WASHINGTON, Jan. 3 (UPI) -- The U.S. Army has set up two new training schools to prepare its solders for electronic warfare, the Army Times reported Tuesday.
"Hundreds of soldiers, sailors, airmen and Marines are training at two new Army schools to become electronic warfare operators," the newspaper said.
"The joint training began Oct. 1 at Fort Huachuca, Ariz., and Fort Sill, Okla., in three- and six-week courses, respectively. The courses were developed by sailors because the Navy has had a longstanding electronic warfare training program," it said.
The paper said that after finishing the course, troops would be given "an additional skill identifier." There is a possibility that eventually the qualifications earned on the course may be upgraded into a "military occupational specialty," Col. Laurie Buckhout, chief of the Army's Electronic Warfare Division, told the newspaper.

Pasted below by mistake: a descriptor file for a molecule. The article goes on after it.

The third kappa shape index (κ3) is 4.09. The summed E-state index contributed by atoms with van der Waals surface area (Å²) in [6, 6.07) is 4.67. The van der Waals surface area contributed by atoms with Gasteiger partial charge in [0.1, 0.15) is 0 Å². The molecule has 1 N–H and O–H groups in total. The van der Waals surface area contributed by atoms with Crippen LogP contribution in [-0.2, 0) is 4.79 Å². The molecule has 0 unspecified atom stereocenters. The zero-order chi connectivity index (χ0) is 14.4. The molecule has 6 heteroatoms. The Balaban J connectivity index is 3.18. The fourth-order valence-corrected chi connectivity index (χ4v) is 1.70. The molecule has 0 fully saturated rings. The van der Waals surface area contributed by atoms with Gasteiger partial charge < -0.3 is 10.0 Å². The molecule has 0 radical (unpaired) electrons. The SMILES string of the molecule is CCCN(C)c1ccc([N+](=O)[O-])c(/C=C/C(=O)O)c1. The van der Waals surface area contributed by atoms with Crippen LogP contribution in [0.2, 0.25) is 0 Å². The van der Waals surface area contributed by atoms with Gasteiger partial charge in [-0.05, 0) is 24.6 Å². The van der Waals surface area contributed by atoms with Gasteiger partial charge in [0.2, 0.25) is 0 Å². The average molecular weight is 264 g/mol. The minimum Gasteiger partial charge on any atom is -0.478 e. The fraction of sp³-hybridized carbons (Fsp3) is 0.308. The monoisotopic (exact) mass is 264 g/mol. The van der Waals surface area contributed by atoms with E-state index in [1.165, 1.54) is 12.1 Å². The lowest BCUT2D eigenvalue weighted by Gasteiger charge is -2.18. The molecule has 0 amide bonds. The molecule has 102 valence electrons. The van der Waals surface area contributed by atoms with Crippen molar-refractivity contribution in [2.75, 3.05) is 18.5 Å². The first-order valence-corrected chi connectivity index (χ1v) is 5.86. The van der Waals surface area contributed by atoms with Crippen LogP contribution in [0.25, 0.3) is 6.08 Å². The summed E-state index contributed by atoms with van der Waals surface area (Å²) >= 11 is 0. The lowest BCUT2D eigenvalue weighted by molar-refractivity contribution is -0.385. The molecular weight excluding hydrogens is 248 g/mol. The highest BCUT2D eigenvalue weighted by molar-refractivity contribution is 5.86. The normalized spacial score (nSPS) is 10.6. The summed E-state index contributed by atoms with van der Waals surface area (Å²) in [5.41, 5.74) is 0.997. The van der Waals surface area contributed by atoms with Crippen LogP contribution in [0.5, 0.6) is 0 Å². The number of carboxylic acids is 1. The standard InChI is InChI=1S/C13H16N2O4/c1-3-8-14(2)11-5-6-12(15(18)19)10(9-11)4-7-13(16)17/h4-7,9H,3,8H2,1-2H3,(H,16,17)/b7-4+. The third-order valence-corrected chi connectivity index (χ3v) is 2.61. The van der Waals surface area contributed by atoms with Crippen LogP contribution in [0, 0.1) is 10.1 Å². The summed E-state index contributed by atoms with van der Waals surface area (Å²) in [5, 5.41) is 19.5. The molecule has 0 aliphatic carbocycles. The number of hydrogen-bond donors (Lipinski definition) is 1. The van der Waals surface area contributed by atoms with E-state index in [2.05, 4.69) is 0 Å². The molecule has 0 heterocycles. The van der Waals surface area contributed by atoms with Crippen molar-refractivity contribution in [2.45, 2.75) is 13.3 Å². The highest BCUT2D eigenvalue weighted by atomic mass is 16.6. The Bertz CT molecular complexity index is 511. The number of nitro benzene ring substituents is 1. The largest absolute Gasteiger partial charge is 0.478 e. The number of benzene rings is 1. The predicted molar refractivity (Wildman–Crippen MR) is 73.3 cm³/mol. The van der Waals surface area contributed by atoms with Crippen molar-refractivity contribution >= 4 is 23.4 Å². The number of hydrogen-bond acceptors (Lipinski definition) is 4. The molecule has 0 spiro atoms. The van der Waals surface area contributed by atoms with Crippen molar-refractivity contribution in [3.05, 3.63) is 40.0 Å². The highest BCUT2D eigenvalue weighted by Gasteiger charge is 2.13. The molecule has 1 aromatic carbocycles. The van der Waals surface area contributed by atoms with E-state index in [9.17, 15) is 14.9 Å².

"Soldiers in the grade of E-6 and above will work in electronic warfare at the battalion level, and E-7s or first lieutenants will work on the brigade staff. At the division and corps level, commanders will choose captains, warrant officers and senior noncommissioned officers," the Army Times said.
"The electronic warfare training is not MOS-specific and soldiers will be hand-picked to attend the courses by commanders of combat arms, combat support and combat service support units getting ready to deploy to Iraq and Afghanistan," the newspaper said.
Buckhout said the courses would provide valuable training for troops involved in combating insurgent or guerrilla forces. Among the uses of electronic warfare was using it to try and neutralize increasingly sophisticated improvised explosive devices, she said.